PROVIDENCE, R.I. [Brown University] — If all goes according to plan, an Israeli company called SpaceIL will make history later this month by landing the first commercial spacecraft on the surface of the Moon. Brown University professor Jim Head, who serves as a member of the mission’s science team, says the landing marks the beginning of a new era in space science.
That new era, Head says, will be one in which private companies fly relatively inexpensive spacecraft capable of doing one or two key experiments targeted at fundamental science questions.
“It’s a little like the microsatellite revolution, when people realized that we don’t need to put freight trains into orbit in order to get things done,” said Head, a professor in the Department of Earth, Environmental and Planetary Sciences. “The challenge for us as scientists is to think about doing transformational lunar science one small experiment at a time. What that’s going to do is unleash the creativity of everybody in planetary geoscience, particularly the students who will lead these efforts moving forward.”
The SpaceIL mission grew out of the Google Lunar XPRIZE, a $30 million race to land a private spacecraft on the Moon. The big prize ultimately went unclaimed (though there’s still $1 million up for grabs), but many of the finalists including SpaceIL continued to work toward a lunar rendezvous. The SpaceIL spacecraft, dubbed Beresheet (Hebrew for “genesis” or “in the beginning”), launched from Cape Canaveral in February, a nighttime event that Head witnessed up close. It has since been swinging around the Earth in ever larger ovals that bring it closer to its final destination. On April 4, the ship maneuvered into lunar orbit, and will attempt to land on April 11.
Head’s primary role in the mission was to help select Beresheet’s landing site, which is something he also did for the Apollo Moon missions in the 1960s and 70s.
“In 2015, when it was time to assemble the SpaceIL science team, the choice of a lunar geologist and landing site expert was obvious: I contacted Jim Head and invited him to join,” said Oded Aharonson, chief scientist for the mission. “We are lucky to have Professor Head on our team contributing his enormous experience, to help navigate the challenges on our way to the Moon and interpret our findings.”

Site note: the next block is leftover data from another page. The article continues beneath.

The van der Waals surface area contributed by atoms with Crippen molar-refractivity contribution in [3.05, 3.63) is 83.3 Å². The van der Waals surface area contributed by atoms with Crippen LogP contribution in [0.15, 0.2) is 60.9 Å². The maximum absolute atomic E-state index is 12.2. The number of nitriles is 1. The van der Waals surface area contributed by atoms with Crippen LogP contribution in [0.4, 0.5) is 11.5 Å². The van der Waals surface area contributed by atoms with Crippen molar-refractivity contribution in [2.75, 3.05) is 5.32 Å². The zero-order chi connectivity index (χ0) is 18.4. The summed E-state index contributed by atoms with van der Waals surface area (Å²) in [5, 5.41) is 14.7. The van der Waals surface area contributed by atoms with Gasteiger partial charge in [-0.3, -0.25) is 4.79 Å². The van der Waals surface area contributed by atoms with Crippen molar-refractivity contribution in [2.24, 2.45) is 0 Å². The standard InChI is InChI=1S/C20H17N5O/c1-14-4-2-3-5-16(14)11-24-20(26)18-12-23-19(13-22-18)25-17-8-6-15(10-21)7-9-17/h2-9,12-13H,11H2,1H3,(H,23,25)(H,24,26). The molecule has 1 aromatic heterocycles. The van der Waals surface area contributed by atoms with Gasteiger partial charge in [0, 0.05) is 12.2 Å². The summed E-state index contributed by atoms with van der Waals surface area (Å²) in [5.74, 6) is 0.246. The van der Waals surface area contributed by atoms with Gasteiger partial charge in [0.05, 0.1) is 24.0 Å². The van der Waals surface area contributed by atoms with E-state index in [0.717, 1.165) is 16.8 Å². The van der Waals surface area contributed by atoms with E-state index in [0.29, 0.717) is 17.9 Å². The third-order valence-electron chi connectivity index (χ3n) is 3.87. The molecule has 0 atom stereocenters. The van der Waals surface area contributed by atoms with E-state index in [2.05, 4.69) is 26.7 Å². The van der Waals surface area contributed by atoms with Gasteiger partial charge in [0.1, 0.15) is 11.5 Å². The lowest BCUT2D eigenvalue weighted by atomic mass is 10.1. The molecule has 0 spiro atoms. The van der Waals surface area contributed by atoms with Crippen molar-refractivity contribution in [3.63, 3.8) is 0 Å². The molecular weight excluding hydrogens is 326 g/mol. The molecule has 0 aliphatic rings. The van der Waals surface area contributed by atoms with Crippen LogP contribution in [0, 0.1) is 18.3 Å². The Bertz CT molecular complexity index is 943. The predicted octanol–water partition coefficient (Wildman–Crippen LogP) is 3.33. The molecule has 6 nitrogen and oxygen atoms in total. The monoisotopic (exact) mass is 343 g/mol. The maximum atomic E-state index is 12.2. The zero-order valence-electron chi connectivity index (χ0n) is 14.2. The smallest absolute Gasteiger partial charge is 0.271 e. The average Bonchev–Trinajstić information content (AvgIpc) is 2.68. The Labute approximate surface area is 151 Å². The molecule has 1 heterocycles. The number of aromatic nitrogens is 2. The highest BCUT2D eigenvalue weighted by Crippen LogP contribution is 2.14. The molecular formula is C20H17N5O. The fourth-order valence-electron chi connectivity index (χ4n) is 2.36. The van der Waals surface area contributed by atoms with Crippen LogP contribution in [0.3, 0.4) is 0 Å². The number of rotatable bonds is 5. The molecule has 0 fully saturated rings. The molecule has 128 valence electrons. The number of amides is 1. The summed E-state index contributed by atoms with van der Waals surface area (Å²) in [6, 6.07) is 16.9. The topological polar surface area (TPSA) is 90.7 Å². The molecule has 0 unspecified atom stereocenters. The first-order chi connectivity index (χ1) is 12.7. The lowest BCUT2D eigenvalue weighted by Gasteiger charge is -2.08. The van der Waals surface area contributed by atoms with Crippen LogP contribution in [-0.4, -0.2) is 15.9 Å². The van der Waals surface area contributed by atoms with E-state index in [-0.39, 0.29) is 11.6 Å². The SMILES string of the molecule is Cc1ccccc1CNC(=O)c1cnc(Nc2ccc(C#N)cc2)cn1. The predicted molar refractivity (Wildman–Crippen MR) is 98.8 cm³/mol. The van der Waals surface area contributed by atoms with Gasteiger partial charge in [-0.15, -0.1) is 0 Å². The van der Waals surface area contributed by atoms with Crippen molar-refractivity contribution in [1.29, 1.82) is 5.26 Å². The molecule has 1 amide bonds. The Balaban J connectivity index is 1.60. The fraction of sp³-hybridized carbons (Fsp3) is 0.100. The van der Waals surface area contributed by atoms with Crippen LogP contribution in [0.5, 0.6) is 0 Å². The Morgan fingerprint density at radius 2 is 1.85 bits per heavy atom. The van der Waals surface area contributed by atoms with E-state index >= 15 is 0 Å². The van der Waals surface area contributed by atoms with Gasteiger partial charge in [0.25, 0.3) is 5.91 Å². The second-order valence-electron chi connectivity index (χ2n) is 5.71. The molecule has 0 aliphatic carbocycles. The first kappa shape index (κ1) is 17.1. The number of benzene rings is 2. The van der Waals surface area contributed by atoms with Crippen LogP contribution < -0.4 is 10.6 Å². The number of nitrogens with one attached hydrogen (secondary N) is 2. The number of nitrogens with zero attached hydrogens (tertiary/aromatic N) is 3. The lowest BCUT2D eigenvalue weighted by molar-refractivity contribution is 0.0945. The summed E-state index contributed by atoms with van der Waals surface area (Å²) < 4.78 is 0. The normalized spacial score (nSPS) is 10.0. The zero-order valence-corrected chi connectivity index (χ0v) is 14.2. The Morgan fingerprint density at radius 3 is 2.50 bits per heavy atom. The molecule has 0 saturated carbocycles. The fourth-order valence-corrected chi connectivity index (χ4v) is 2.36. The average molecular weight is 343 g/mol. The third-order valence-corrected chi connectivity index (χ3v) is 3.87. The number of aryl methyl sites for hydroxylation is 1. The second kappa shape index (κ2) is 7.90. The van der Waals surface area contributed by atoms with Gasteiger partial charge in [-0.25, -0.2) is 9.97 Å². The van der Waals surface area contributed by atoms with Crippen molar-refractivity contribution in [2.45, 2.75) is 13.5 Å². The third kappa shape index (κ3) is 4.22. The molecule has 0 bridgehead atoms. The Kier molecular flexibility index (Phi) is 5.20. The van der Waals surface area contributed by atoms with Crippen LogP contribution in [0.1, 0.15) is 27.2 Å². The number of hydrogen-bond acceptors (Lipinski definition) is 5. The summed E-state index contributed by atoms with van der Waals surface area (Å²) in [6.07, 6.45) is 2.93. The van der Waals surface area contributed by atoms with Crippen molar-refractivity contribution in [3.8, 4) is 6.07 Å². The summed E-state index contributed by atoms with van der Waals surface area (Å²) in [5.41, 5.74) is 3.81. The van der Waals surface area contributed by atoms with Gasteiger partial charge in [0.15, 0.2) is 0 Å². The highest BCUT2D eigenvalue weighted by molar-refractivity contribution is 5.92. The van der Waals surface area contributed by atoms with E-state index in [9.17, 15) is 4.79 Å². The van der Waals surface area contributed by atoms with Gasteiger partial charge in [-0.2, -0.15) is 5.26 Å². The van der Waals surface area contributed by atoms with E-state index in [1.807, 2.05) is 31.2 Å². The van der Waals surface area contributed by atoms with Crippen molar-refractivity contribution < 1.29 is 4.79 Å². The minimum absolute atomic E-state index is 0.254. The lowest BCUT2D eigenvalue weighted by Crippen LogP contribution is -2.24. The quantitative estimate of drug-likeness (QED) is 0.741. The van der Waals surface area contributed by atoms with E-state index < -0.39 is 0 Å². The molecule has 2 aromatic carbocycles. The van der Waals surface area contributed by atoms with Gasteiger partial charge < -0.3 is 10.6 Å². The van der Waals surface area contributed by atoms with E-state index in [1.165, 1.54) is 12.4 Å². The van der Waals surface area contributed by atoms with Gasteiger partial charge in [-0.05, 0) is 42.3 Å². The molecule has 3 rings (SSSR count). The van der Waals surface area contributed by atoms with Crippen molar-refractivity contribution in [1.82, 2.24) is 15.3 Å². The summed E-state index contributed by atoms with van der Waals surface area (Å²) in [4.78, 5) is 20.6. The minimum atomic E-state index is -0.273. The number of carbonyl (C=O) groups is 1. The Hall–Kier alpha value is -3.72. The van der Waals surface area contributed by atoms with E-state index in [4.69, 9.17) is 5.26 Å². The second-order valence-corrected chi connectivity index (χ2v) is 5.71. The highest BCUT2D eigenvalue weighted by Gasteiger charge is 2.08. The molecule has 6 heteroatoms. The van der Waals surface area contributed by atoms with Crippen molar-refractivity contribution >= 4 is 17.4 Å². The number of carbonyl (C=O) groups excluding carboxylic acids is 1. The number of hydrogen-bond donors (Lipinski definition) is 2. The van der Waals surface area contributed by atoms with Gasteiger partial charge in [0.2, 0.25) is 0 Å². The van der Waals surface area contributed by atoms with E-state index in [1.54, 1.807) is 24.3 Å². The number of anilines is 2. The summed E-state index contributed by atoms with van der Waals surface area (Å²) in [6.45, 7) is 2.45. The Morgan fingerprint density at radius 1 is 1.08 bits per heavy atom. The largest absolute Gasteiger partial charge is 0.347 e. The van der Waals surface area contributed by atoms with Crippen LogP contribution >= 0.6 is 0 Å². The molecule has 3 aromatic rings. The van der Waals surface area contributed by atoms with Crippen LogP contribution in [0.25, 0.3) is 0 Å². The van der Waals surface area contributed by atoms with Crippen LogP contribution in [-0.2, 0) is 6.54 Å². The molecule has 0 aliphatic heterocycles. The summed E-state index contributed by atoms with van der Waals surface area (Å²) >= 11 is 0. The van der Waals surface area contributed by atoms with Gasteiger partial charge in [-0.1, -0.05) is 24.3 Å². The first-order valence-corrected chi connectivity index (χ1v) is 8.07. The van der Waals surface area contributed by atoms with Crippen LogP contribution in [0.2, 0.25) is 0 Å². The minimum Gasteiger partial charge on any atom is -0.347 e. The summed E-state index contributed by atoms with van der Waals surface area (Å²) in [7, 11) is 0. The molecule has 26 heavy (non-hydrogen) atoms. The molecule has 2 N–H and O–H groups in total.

The team ultimately chose a landing site near the northern edge of Mare Serenitatis, a huge volcanic plain on the lunar nearside. It’s relatively flat and boulder-free, and it happens to be a good place to investigate the magnetic properties of the lunar surface, which is the lander’s primary science objective.
Whereas the Earth is surrounded by a strong magnetic field that deflects harmful solar radiation, the Moon currently has essentially no magnetic field at all. However, some of the rock samples brought back from the Apollo mission turned out to be magnetized, suggesting that the Moon did have a magnetic field at some point. No one knows for sure when or why it disappeared. Beresheet’s landing site is known from orbital measurements to have a magnetic anomaly, so getting readings directly from the surface can help answer big questions about the Moon’s magnetic history, Head says.
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“By putting a magnetometer right on the surface, we can really get a data point that would help resolve when the magnetic field tailed off,” he said. “That helps us distinguish between models for the origin of the magnetic field.”
And since magnetic field generation is related to processes occurring deep in the Moon’s interior, insights into lunar magnetic story shed important light on the origin and evolution of the Moon itself. That’s the kind of big-picture science — done one simple experiment at a time — that makes Head so excited about this new era of exploration.
“I’m tempted to paraphrase a line from Neil Armstrong,” he said. “It’s one small experiment on a spacecraft, one giant leap for space science. These relatively inexpensive missions are going to truly transform the way we think about how to carry out space science.”
This isn’t Head’s only private space collaboration. He and his students have been working closely with OrbitBeyond, another XPRIZE finalist, which plans to land on the Moon in 2020. For that mission, Head and his students are helping to plot traverses for a pint-sized lunar rover. Last month in Texas, Head hosted a symposium bringing scientists from all over the world together with numerous private space firms — including members of NASA’s Commercial Lunar Payload Services program — to explore new ways to collaborate on transformative science.
For now, Head and the rest of the SpaceIL team are anxiously awaiting the landing attempt.
“This really demonstrates that a small country with big ideas can accomplish something monumental,” Head said. “This will engage people. It will encourage people in Israel and elsewhere to go into careers in science and technology. I think it’s going to be very inspirational.”